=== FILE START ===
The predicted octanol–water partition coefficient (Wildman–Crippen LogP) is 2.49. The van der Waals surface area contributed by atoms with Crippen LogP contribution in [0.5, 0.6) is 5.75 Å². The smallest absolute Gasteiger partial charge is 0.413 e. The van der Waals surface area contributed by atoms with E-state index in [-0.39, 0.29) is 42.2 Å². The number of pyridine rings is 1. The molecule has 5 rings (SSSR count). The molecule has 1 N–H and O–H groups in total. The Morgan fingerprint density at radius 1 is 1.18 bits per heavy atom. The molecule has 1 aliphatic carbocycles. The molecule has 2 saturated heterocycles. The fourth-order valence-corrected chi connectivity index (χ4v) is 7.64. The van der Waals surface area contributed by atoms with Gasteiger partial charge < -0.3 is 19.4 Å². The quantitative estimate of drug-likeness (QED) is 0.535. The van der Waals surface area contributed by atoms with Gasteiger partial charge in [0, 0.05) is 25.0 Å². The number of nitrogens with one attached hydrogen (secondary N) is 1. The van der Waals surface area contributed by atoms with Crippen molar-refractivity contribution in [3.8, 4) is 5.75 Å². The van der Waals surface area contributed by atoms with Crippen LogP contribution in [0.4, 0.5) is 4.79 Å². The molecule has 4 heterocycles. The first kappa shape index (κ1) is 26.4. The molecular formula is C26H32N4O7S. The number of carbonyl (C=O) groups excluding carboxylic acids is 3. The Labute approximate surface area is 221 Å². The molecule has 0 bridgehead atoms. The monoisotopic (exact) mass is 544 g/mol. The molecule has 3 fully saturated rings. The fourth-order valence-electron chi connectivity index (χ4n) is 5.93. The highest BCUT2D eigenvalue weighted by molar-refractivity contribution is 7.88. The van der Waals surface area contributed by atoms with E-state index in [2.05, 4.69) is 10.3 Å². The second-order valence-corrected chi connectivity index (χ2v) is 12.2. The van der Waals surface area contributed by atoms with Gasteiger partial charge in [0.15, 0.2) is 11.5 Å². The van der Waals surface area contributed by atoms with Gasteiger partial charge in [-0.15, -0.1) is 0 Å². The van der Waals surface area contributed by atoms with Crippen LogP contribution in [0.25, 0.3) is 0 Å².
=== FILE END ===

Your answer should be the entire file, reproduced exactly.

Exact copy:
The predicted octanol–water partition coefficient (Wildman–Crippen LogP) is 2.49. The van der Waals surface area contributed by atoms with Crippen LogP contribution in [0.5, 0.6) is 5.75 Å². The smallest absolute Gasteiger partial charge is 0.413 e. The van der Waals surface area contributed by atoms with E-state index in [-0.39, 0.29) is 42.2 Å². The number of pyridine rings is 1. The molecule has 5 rings (SSSR count). The molecule has 1 N–H and O–H groups in total. The Morgan fingerprint density at radius 1 is 1.18 bits per heavy atom. The molecule has 1 aliphatic carbocycles. The molecule has 2 saturated heterocycles. The fourth-order valence-corrected chi connectivity index (χ4v) is 7.64. The van der Waals surface area contributed by atoms with Gasteiger partial charge < -0.3 is 19.4 Å². The quantitative estimate of drug-likeness (QED) is 0.535. The van der Waals surface area contributed by atoms with Gasteiger partial charge in [0, 0.05) is 25.0 Å². The number of nitrogens with one attached hydrogen (secondary N) is 1. The van der Waals surface area contributed by atoms with Crippen molar-refractivity contribution in [3.8, 4) is 5.75 Å². The van der Waals surface area contributed by atoms with Crippen LogP contribution in [0.4, 0.5) is 4.79 Å². The molecule has 4 heterocycles. The first kappa shape index (κ1) is 26.4. The molecular formula is C26H32N4O7S. The number of carbonyl (C=O) groups excluding carboxylic acids is 3. The Labute approximate surface area is 221 Å². The molecule has 0 bridgehead atoms. The monoisotopic (exact) mass is 544 g/mol. The molecule has 3 fully saturated rings. The fourth-order valence-electron chi connectivity index (χ4n) is 5.93. The highest BCUT2D eigenvalue weighted by molar-refractivity contribution is 7.88. The van der Waals surface area contributed by atoms with E-state index in [2.05, 4.69) is 10.3 Å². The second-order valence-corrected chi connectivity index (χ2v) is 12.2. The van der Waals surface area contributed by atoms with Gasteiger partial charge in [0.15, 0.2) is 11.5 Å². The van der Waals surface area contributed by atoms with Gasteiger partial charge in [-0.15, -0.1) is 0 Å². The van der Waals surface area contributed by atoms with Crippen LogP contribution in [0.25, 0.3) is 0 Å².